My only “sand” sample of kaolinite, shown in the title box above, is gray. It is from a kaolin quarry in Gordon, Georgia and came to me courtesy of a mail trade with the Georgia Mineralogy Society. The kaolinite in central Georgia is Late Cretaceous in age (~70 million years old) and is sedimentary in origin, derived from the weathering of igneous rocks. This region across Georgia may be better known to fossil collectors seeking terrestrial mammal bones and teeth from the overlying Eocene Formations (Rhinehart, et. al. 2019).
It has now been almost a year since I started actively collecting and trading sand. I collected somewhere near 100 different sands last summer and fall during mineral trips or on day outings around western New York. And during the winter I have traded some of those for others. I think my total count exceeded 750 earlier this month when trade packages arrived from Maryland and California.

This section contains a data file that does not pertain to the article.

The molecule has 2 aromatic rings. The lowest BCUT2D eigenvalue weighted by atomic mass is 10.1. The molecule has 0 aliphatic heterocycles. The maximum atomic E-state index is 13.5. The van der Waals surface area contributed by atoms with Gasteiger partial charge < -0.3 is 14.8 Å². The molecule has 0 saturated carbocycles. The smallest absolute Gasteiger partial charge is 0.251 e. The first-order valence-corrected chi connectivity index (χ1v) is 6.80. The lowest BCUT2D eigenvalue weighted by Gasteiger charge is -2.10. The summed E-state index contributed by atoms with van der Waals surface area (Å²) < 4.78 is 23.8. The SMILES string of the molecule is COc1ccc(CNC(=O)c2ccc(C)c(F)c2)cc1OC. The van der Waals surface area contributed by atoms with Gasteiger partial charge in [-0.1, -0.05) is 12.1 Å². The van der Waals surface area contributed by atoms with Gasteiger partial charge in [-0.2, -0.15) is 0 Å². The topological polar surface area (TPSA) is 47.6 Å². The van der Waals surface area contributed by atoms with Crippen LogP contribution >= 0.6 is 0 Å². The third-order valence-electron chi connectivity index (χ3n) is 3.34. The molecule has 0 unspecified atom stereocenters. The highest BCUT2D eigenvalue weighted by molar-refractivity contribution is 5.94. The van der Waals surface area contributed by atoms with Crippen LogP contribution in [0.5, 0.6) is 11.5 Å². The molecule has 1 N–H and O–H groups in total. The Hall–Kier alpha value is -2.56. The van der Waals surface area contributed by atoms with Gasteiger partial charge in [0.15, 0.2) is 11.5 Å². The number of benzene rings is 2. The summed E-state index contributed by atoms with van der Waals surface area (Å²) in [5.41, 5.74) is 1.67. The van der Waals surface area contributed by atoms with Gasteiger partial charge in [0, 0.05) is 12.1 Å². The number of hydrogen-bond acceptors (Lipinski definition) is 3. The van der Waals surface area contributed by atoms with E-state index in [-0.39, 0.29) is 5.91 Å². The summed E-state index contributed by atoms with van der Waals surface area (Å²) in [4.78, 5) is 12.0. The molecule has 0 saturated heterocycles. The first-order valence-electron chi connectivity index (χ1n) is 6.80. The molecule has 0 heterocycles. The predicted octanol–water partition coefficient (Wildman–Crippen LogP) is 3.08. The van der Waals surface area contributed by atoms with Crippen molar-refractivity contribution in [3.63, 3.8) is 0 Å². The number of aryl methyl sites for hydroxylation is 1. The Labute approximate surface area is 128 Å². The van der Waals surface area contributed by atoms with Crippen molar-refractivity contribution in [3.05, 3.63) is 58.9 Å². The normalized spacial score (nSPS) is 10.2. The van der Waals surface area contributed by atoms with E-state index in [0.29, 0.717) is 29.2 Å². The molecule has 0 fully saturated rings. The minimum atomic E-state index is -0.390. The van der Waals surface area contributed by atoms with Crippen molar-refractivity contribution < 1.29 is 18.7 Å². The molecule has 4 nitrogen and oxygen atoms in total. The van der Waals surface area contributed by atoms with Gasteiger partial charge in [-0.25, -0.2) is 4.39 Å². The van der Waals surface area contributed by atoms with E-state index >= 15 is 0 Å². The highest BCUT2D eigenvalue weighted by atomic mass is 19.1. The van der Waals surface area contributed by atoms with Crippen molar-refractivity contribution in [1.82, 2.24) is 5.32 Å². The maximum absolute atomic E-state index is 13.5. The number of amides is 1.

With that backdrop, imagine my surprise last January when my wife dug out three peanut butter jars from the corner of the garage labeled “Monahans Sandhills, 1995”. They were full of tan quartz-dominated sand! She had collected the quartz-rich sand when we had lived in Midland, Texas, some 50 miles to the east. She had earmarked them for our three sons and pretty much forgotten them (the sands, not our sons!).